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Table of Contents

Lead Story

Industry builders by association


Industry Update

NACHA proposes ACH rule changes

FTC raps processor for boarding scammers

TMR says Shark Tank exposure worth it

SpendTrend numbers bolster holiday optimism


Execute your way to the top

The $800 million Braintree acquisition and PayPal's pursuit of the emerging digital marketplace

Patrick Carroll
First Annapolis Consulting Inc.

Selling Prepaid

Are GPR cards cheaper than checking


Insights from an expert witness

Ken Musante
Eureka Payments LLC

New study on the Durbin Amendment claims consumers took it on the chin

Anne Leisz


Street SmartsSM:
Letting go of the inevitable no

Dale S. Laszig
Castles Technology Co. Ltd.

Your merchants need mobile-friendly websites

Michael Gavin
Merchant Warehouse

Virtual currencies and the law – a primer for ISOs

Adam Atlas
Attorney at Law

Company Profile

OnDeck Capital Inc.


New Products

PayAnywhere 2.0 for Android

Product: PayAnywhere 2.0 for Android

New Online Store

Product: New Online Store
Signature Card Services


Give yourself the gift of holiday skills


Resource Guide


A Bigger Thing

The Green Sheet Online Edition

December 09, 2013  •  Issue 13:12:01

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Give yourself the gift of holiday skills

The holiday season is the busiest time of year for most folks. Buying presents, attending social engagements and traveling are activities that clamor for attention and care. To get through the holidays (and hopefully enjoy the season) requires efficiency and organization.

But what would happen if those well-honed holiday coping skills were applied into the new year and beyond? What follows are examples of how a heightened sense of holiday discipline and prioritization can translate into better sales performance year round.

  1. Present prioritization

    You don't take the same time and care in picking out a present for an anonymous gift exchange at the office as you do when selecting a present for a loved one. You are probably ruthless when prioritizing holiday shopping. You make hierarchies of who is most important and spend the most time (and money) getting just the right presents for significant others and close family members. You spend significantly less time and money on gifts for those who are not as central to your life.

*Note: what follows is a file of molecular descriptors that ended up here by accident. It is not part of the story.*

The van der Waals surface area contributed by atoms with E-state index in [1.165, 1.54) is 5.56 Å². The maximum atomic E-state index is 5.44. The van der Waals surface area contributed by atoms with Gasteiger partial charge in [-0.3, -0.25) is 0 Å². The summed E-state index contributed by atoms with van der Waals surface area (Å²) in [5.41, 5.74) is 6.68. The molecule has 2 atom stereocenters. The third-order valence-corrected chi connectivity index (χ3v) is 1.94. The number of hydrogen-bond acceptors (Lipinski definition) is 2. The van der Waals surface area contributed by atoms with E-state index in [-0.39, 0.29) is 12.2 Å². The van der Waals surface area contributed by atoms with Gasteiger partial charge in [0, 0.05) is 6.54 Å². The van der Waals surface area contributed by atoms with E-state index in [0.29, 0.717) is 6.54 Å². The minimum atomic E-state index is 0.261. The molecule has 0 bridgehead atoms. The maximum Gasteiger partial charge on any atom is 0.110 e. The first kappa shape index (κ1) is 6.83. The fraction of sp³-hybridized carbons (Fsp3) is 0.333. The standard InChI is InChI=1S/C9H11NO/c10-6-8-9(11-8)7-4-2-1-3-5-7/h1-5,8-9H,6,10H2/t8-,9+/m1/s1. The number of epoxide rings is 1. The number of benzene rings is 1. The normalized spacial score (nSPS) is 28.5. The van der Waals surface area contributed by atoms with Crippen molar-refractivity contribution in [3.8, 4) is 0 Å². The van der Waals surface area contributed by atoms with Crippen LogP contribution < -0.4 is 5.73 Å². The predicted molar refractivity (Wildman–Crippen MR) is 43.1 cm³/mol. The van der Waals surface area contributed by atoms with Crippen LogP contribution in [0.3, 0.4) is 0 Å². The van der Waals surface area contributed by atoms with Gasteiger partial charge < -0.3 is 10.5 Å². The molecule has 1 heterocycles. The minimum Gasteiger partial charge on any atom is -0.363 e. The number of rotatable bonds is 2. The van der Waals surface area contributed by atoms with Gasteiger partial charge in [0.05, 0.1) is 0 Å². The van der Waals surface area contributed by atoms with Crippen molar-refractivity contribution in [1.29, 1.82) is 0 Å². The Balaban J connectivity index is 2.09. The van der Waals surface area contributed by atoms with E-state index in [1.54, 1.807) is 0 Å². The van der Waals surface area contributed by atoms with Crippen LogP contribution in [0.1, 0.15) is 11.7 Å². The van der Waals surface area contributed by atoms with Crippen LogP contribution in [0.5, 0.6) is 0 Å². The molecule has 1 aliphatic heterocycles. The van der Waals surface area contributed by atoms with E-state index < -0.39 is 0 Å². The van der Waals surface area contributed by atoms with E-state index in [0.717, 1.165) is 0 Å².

Translation: In your professional life, please your boss first and don't care so much if you fail to respond to, say, an "urgent" email about the new softball sign-up sheet.

  2. Party hardly

    In the corporate world, workers often attend holiday parties and other year-end get-togethers with their colleagues. For those who aren't careful, the "holiday spirit" may include the imbibing of copious amounts of alcohol or other activities that could lead to embarrassment in front of co-workers and clients. To be on the safe side, you remember how much alcohol you can ingest before it affects your thinking and behavior, and you leave the party gracefully before you are tempted to over-imbibe. Translation: Know your limits as sales agents and what you can legitimately offer merchants without crossing the line into misrepresentation or outright deceit.

  3. Limit lavishness

    You might want to lavish your sweetheart with a new car or a gorgeous piece of jewelry. But you have budgeted a certain amount to avoid racking up credit card debt. So, instead of the lavish present, you consider your loved one's unique interests and desires and pick something affordable that will bring that person joy.

    Translation: It is not necessary to have the most expensive of anything in the business world. From office furniture to office space to suitable business attire, a little discipline can go a long way to saving money, while still getting the job done just fine.

  4. Promise perfectly

    It looks bad if you promise to attend a holiday party or dinner and then cancel at the last minute. So you weigh your invitations and consult partners as to their schedules and preferences before you make definite plans.

Translation: Don't rush into anything when you conduct business. Make sure to take the time and effort to make the right decisions when it comes to entering partnerships and offering products.

If the holidays are meant to be instructive, take what is learned during this special time to bring good tidings to every day of the year ahead.

Notice to readers: These are archived articles. Contact names or information may be out of date. We regret any inconvenience.

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